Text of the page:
Reserve Bank of Zimbabwe governor, Gideon Gono, was the first to
propose the social contract, in January this year.

The proposal was received with mixed feelings and saw business
engaging in a spate of speculative activities ahead of Gono's proposed
kick-off date three months ago.

Among others, businesses hiked prices of goods and services in
anticipation of a price freeze in March - which did not materialise.

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G8 agrees on US$60bn package, focus on Africa

Zim Standard

  HEILIGENDAMM, Germany, -
World leaders agreed on Friday a US$60 billion pledge to fight Aids and
other killer diseases ravaging Africa and restated broader promises to
double development spending.

"We are aware of our responsibilities and will fulfil our
obligations," German Chancellor Angela Merkel, (pictured) hosting Group of
Eight leaders, told reporters on the final day of the summit.

Campaigners complain that rich nations have fallen behind on
commitments made to double development aid at a summit in 2005 in
Gleneagles, Scotland. Many were unimpressed with the deal.

Leaders agreed to earmark $60 billion to fight Aids, malaria and
tuberculosis, global diseases that have devastated African peoples and their

But the declaration set out no specific timetable, saying the money
would flow "over the coming years". Neither did it break down individual
countries' contributions.

Campaigners for Africa say the pledge is made up largely of money
which has already been announced, including US$30 billion from the United

"While lives will be saved with more money for Aids, this represents a
cap on ambition that will ultimately cost millions more lives," said Steve
Cockburn of the Stop Aids Campaign.

He said the pledge falls short of UN targets which oblige G8 nations
to spend US$15 billion per year to combat Aids alone through to 2010. In
comparison, the deal looks like committing them to about $12 billion per
year for all three diseases.

Leaders also reiterated an overall pledge made in 2005 to raise annual
aid levels by $50 billion by 2010, $25 billion of which is for Africa.

"The important thing is that we have recommitted ourselves to all the
commitments we made a couple of years ago," said British Prime Minister Tony
Blair who hosted the 2005 meeting.

Campaigners were not convinced.

"Despite last minute face saving measures, the G8 has failed its
credibility test on Africa," said Collins Magalasi, ActionAids's country
director for South Africa.

Blair and Merkel stressed they expect African leaders to fight
corruption and boost transparency so donors can track aid as leaders of six
African nations joined the G8 heads on Friday for their discussion on aid. -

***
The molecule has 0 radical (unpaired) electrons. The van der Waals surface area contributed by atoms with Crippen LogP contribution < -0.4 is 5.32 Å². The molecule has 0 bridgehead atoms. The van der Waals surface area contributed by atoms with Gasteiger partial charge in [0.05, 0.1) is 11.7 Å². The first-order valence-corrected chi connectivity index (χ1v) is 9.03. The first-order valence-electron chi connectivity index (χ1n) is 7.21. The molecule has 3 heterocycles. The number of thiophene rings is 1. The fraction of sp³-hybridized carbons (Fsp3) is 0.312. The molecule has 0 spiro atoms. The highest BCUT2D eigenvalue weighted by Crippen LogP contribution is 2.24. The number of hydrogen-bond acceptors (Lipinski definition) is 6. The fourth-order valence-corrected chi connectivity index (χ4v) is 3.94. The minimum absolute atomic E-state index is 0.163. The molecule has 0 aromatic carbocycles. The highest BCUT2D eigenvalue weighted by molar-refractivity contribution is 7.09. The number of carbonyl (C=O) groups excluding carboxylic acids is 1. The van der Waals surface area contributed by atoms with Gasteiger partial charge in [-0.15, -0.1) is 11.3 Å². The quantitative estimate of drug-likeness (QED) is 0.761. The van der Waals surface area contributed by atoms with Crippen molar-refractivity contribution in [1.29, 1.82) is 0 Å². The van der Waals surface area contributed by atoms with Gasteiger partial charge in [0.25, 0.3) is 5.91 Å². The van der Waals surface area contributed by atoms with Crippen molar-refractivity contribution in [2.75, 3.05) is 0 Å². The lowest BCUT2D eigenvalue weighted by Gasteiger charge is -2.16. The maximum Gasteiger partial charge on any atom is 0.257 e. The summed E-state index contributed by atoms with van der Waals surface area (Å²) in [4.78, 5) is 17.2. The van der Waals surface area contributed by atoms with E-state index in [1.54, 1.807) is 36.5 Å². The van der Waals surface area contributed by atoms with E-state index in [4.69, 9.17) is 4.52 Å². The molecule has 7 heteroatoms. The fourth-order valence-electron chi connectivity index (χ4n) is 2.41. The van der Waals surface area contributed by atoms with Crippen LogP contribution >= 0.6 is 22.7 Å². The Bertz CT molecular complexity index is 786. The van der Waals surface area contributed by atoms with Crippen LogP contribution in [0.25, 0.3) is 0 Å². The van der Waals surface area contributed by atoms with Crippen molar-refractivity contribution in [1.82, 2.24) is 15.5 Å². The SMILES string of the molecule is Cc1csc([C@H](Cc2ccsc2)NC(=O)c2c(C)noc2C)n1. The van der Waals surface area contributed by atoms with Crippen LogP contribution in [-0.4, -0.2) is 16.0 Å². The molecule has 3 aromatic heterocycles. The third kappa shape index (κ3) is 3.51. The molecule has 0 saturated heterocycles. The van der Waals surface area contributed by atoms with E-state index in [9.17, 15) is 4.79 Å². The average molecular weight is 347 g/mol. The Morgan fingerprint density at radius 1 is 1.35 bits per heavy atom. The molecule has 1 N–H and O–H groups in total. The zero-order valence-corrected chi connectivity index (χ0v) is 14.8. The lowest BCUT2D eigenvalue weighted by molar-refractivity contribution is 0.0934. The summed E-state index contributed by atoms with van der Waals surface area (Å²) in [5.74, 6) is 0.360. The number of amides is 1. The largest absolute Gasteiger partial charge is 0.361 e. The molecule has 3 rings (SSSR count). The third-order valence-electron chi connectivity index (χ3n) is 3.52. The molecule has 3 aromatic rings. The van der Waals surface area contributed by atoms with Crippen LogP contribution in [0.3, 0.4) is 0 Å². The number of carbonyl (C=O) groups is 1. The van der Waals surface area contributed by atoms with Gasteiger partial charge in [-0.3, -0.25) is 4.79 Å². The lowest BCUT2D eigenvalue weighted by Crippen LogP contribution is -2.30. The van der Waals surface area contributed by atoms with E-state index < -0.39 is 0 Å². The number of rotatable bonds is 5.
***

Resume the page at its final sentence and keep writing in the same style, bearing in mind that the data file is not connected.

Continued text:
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Level electoral playing field, give up poll gimmicks

Zim Standard


THE 2008 presidential and parliamentary elections are less than nine
months away, yet the electorate has still to be thoroughly informed of the
state of the playing field.

There has been no attempt to level the odds which have been staked
against all opposition parties since independence.

There is still no word on whether or not Zimbabweans in the Diaspora
will be allowed to vote. The government is aware of the devastating impact
on its electoral chances if these disaffected citizens were allowed to vote.

Most fled the economic and political misery visited upon the country
by this government, particularly since 2000. There are millions of them in
the United Kingdom, the United States and South Africa, among other

Almost all would love to return to help shape the destiny of their
country which is facing its worst-ever economic and political crisis. It
would be unconscionable for Zanu PF to be so wrapped up in its selfish
desire to hang on to power that it would again deny millions of citizens
this inalienable democratic right.

There is not even any clear indication yet whether the government will
amend the electoral laws to allow for a truly independent electoral
commission. So far, Zanu PF is still not willing to put its alleged superior
popularity to the ultimate test by allowing anyone other than its president
to decide who should head the Zimbabwe Electoral Commission.

The elections should be supervised by a commission beholden only to
Parliament and the people, and not a politician with a huge stake in the

In short, there is as yet no sign of the government overhauling the
electoral laws so that the conduct of the polls can satisfy the grievous
concerns of those Zimbabweans disadvantaged by the present biased process.

Their general grievance concerns the unfairness of the conduct of the
elections. There is a built-in mechanism, Zimbabweans believe, which has
made it  virtually impossible for any party other than Zanu PF to win a
parliamentary or presidential election.

Opposition parties have won urban and rural elections since 2002, but
the ruling party has used parliamentary by-elections to regain lost seats.
It has done this by drawing on State's resources unlike the opposition and
by cordoning off constituencies, threatening or bribing voters.